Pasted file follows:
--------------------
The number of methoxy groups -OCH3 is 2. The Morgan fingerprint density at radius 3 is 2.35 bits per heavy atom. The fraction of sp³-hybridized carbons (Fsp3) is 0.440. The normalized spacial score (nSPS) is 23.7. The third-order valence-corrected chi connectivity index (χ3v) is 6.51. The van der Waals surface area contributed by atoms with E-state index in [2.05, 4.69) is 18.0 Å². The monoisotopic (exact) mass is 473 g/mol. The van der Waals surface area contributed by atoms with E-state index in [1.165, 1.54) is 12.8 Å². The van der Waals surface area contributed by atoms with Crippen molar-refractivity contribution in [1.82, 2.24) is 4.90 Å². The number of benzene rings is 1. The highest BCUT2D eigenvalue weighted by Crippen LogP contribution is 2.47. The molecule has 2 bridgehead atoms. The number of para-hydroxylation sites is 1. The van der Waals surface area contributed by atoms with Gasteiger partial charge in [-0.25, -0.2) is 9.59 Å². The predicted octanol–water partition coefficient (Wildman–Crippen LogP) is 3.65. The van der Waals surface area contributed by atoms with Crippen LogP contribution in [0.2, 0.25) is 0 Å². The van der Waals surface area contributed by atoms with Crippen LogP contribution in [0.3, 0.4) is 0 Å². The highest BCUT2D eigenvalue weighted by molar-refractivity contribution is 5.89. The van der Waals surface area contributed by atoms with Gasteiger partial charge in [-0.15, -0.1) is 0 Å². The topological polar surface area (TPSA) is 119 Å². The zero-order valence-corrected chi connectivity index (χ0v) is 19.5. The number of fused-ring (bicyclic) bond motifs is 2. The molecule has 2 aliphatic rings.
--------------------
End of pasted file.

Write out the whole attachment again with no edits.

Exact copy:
The number of methoxy groups -OCH3 is 2. The Morgan fingerprint density at radius 3 is 2.35 bits per heavy atom. The fraction of sp³-hybridized carbons (Fsp3) is 0.440. The normalized spacial score (nSPS) is 23.7. The third-order valence-corrected chi connectivity index (χ3v) is 6.51. The van der Waals surface area contributed by atoms with E-state index in [2.05, 4.69) is 18.0 Å². The monoisotopic (exact) mass is 473 g/mol. The van der Waals surface area contributed by atoms with E-state index in [1.165, 1.54) is 12.8 Å². The van der Waals surface area contributed by atoms with Crippen molar-refractivity contribution in [1.82, 2.24) is 4.90 Å². The number of benzene rings is 1. The highest BCUT2D eigenvalue weighted by Crippen LogP contribution is 2.47. The molecule has 2 bridgehead atoms. The number of para-hydroxylation sites is 1. The van der Waals surface area contributed by atoms with Gasteiger partial charge in [-0.25, -0.2) is 9.59 Å². The predicted octanol–water partition coefficient (Wildman–Crippen LogP) is 3.65. The van der Waals surface area contributed by atoms with Crippen LogP contribution in [0.2, 0.25) is 0 Å². The van der Waals surface area contributed by atoms with Crippen LogP contribution in [0.3, 0.4) is 0 Å². The highest BCUT2D eigenvalue weighted by molar-refractivity contribution is 5.89. The van der Waals surface area contributed by atoms with Gasteiger partial charge in [-0.15, -0.1) is 0 Å². The topological polar surface area (TPSA) is 119 Å². The zero-order valence-corrected chi connectivity index (χ0v) is 19.5. The number of fused-ring (bicyclic) bond motifs is 2. The molecule has 2 aliphatic rings.